We are all multi-dimensional people and one of the dimensions of me is that I am a person with Multiple Endocrine Neoplasia Type 2b. Through my contact with the AMEND group, it is only recently that I have become outspoken and accepting of this dimension of me. Until this year, many people in my life would not have been aware of my medical condition. I suppose I wanted people to recognise me for my other qualities – my work ethic, my party-side, my ability to do whatever I put my mind to, my sarcasm! I felt different; and all I wanted to be was to be like everyone else. I wanted to be normal.
This year I attended the Information day in Bristol and met others with MENs. There is a lovely sense of ease in meeting others with MENs; for the first time in my 36 years, I feel I have nothing to hide and nothing to prove…I am a successful and happy person who has limitations – just-like-everyone-else. I am normal.
I live in Northern Ireland and I have been working full-time in the area of theatre and community arts until recently; I have reconsidered my priorities and am now working part-time. I live independently and love theatre, live music, Coronation Street, poetry, Irish language, a hot curry and a warm brandy before bed! These are very important parts of me too!
And now for the medical bit …
My background is littered with medical appointments; having been diagnosed in Crumlin Hospital Dublin, I have also been a patient in many hospitals in Southern Ireland and in Northern Ireland and in London. I have had many of the usual symptoms and difficulties associated with MEN2B that are well recorded through the website. It was perhaps the lethargy, some periods of depression, negative body image and problems with constipation that have affected me most. I have found medical practitioners largely unsympathetic to these ongoing problems – as long as I have been breathing they were unconcerned. In my thirties I have had psychological support that I felt was difficult to secure and long overdue. I am eager to point out however that it is the quality of life as well as life itself that is important.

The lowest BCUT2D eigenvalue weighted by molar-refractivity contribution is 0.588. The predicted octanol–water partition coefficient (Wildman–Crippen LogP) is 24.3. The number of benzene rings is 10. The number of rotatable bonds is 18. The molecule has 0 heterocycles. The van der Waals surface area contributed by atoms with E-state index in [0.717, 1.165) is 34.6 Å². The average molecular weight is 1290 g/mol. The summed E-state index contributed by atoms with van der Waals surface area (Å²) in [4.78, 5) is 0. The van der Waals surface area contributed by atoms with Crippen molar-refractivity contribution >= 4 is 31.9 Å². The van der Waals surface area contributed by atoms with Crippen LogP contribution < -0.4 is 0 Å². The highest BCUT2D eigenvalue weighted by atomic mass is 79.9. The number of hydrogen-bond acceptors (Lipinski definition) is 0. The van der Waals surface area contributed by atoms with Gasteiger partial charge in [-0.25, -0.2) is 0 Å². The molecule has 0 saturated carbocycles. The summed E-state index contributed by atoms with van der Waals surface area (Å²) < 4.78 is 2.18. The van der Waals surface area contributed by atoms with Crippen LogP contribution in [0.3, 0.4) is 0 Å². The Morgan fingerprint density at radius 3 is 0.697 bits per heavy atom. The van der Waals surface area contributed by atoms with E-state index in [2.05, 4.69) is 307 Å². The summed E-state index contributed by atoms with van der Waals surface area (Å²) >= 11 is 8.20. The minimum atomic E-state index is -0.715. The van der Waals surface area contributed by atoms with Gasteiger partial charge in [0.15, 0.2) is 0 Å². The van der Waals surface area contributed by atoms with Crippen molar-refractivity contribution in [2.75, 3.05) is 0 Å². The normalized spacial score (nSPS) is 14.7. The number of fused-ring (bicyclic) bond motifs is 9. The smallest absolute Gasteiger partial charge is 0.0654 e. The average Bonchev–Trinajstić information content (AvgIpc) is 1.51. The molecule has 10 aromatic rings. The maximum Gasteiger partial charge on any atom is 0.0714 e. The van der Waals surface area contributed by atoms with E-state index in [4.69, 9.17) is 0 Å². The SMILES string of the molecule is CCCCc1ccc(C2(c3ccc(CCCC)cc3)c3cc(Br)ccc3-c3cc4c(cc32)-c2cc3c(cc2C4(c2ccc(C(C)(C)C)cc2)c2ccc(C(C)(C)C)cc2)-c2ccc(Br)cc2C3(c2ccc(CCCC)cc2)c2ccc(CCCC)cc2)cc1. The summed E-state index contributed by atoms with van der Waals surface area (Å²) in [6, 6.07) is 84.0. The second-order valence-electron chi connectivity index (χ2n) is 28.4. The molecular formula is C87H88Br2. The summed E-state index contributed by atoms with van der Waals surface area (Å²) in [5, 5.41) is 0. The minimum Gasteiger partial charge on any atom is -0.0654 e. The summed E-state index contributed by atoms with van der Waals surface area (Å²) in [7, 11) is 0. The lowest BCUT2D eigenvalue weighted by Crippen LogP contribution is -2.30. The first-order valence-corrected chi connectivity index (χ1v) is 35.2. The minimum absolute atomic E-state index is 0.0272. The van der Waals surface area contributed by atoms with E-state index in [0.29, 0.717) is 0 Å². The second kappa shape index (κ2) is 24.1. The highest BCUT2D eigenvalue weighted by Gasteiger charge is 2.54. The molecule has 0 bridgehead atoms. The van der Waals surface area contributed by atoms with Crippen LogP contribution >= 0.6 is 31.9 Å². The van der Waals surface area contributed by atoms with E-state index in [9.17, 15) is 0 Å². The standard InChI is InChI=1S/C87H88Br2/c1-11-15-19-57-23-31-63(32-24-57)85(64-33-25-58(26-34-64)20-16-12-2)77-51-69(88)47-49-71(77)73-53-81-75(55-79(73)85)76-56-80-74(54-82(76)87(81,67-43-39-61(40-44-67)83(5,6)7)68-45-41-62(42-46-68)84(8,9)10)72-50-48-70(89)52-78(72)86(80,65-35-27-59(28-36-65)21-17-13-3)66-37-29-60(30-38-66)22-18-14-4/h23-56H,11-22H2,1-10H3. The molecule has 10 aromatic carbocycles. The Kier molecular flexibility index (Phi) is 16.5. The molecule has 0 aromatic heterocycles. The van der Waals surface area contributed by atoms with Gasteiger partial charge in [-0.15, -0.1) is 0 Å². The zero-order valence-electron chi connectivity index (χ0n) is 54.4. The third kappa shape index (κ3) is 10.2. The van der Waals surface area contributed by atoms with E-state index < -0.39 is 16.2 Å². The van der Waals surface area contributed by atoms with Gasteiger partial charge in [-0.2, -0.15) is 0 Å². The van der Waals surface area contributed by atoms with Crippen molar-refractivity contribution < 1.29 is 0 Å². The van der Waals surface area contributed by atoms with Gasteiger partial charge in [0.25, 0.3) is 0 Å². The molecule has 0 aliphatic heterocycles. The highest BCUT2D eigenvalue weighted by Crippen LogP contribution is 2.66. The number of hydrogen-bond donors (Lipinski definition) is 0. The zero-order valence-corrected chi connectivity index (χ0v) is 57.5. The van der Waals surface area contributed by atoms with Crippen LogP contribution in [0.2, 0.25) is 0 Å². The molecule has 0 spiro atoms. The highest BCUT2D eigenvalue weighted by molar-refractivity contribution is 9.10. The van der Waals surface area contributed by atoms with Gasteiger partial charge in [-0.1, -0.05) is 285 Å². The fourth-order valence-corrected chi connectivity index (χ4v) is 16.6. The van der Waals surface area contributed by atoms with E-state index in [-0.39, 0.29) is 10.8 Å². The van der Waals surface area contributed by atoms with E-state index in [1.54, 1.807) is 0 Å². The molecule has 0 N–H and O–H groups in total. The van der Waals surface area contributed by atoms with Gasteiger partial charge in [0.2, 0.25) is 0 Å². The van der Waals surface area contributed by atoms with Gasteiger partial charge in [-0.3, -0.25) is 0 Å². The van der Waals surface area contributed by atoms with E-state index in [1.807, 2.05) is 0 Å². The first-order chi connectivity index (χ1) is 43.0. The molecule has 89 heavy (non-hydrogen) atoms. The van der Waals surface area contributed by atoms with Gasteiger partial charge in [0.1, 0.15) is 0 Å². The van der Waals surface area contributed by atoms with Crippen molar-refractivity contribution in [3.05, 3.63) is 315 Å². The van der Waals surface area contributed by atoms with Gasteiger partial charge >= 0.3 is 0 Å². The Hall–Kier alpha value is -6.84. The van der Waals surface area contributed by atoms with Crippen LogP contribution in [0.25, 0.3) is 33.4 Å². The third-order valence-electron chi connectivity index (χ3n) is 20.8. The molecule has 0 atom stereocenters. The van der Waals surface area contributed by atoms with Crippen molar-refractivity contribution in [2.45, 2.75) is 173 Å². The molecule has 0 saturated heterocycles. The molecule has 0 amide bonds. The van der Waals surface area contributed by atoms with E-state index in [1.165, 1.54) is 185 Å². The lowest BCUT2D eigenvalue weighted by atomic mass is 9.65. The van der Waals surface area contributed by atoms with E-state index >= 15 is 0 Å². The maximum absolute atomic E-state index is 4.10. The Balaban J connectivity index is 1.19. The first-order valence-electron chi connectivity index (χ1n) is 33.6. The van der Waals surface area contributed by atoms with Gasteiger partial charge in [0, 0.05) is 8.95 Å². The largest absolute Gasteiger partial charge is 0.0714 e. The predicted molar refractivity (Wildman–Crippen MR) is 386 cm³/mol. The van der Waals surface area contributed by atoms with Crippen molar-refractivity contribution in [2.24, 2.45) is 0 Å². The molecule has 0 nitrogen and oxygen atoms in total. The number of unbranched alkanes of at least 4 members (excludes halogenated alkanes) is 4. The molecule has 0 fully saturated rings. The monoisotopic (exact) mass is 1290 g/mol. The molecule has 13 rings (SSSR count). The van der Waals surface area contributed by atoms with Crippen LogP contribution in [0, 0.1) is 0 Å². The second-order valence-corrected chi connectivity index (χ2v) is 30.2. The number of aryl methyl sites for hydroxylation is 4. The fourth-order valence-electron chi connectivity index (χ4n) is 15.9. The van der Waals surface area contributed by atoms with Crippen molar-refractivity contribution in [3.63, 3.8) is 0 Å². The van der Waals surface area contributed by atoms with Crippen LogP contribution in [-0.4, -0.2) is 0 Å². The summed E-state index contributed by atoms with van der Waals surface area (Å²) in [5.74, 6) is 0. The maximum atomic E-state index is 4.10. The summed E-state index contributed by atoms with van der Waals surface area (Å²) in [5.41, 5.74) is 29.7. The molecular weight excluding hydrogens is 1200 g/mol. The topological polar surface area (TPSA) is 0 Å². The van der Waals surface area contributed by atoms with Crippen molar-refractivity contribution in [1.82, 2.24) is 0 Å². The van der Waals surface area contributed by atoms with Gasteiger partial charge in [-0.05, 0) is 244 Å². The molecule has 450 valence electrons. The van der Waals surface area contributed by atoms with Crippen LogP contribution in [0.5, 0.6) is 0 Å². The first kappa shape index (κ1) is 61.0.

My immediate family is made up of my mum and dad, and my two sisters – and I now am an auntie to four additions. They too have been impacted upon by my health condition – we have all experienced a disruption to normal life when hospital appointments, operations and periods of recovery all were necessary. I have a little dog called Frank. At a particularly low time in my life I opted to adopt Frank from a rescue centre, against much advice. I forced myself initially to walk him every day – something I now do with pleasure. My physical and mental health improved amazingly when I adopted him.
I have recently joined the Board of Trustees for AMEND. I hope that this will enable me to continue to strengthen the support that AMEND provides for patients and their families and to provide more awareness among practitioners about the condition and how they can support people with the condition.